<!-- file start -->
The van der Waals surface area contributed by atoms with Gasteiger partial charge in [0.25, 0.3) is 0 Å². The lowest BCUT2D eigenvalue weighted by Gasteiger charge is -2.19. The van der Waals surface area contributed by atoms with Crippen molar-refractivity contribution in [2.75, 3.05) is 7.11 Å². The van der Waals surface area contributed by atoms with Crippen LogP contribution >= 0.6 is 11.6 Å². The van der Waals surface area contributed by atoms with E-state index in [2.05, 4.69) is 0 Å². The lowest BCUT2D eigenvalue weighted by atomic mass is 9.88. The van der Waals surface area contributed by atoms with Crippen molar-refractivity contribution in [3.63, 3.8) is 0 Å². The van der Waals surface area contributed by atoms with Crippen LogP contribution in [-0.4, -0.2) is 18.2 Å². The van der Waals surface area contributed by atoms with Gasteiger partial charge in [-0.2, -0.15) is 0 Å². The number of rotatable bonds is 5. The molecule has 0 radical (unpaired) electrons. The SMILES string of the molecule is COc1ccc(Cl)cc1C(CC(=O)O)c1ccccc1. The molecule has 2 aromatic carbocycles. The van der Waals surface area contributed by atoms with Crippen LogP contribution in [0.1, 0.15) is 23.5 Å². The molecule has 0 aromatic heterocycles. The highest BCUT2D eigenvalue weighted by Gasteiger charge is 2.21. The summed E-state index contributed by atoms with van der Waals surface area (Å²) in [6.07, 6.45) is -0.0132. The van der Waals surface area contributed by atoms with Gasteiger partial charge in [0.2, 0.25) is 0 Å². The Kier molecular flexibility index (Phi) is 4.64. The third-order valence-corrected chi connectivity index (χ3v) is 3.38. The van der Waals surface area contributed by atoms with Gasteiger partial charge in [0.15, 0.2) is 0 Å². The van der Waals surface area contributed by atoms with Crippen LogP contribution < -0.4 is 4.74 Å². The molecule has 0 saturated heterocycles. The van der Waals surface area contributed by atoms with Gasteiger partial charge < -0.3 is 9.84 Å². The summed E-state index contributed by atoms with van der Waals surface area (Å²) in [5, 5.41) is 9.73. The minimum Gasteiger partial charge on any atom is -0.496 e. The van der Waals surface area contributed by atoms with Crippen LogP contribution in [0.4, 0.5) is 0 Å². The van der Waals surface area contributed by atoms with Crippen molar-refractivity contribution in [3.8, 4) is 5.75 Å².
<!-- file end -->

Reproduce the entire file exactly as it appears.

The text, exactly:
The van der Waals surface area contributed by atoms with Gasteiger partial charge in [0.25, 0.3) is 0 Å². The lowest BCUT2D eigenvalue weighted by Gasteiger charge is -2.19. The van der Waals surface area contributed by atoms with Crippen molar-refractivity contribution in [2.75, 3.05) is 7.11 Å². The van der Waals surface area contributed by atoms with Crippen LogP contribution >= 0.6 is 11.6 Å². The van der Waals surface area contributed by atoms with E-state index in [2.05, 4.69) is 0 Å². The lowest BCUT2D eigenvalue weighted by atomic mass is 9.88. The van der Waals surface area contributed by atoms with Crippen molar-refractivity contribution in [3.63, 3.8) is 0 Å². The van der Waals surface area contributed by atoms with Crippen LogP contribution in [-0.4, -0.2) is 18.2 Å². The van der Waals surface area contributed by atoms with Gasteiger partial charge in [-0.2, -0.15) is 0 Å². The number of rotatable bonds is 5. The molecule has 0 radical (unpaired) electrons. The SMILES string of the molecule is COc1ccc(Cl)cc1C(CC(=O)O)c1ccccc1. The molecule has 2 aromatic carbocycles. The van der Waals surface area contributed by atoms with Crippen LogP contribution in [0.1, 0.15) is 23.5 Å². The molecule has 0 aromatic heterocycles. The highest BCUT2D eigenvalue weighted by Gasteiger charge is 2.21. The summed E-state index contributed by atoms with van der Waals surface area (Å²) in [6.07, 6.45) is -0.0132. The van der Waals surface area contributed by atoms with Gasteiger partial charge in [0.2, 0.25) is 0 Å². The Kier molecular flexibility index (Phi) is 4.64. The third-order valence-corrected chi connectivity index (χ3v) is 3.38. The van der Waals surface area contributed by atoms with Gasteiger partial charge in [0.15, 0.2) is 0 Å². The van der Waals surface area contributed by atoms with Crippen LogP contribution < -0.4 is 4.74 Å². The molecule has 0 saturated heterocycles. The van der Waals surface area contributed by atoms with Gasteiger partial charge < -0.3 is 9.84 Å². The summed E-state index contributed by atoms with van der Waals surface area (Å²) in [5, 5.41) is 9.73. The minimum Gasteiger partial charge on any atom is -0.496 e. The van der Waals surface area contributed by atoms with Crippen LogP contribution in [0.4, 0.5) is 0 Å². The van der Waals surface area contributed by atoms with Crippen molar-refractivity contribution in [3.8, 4) is 5.75 Å².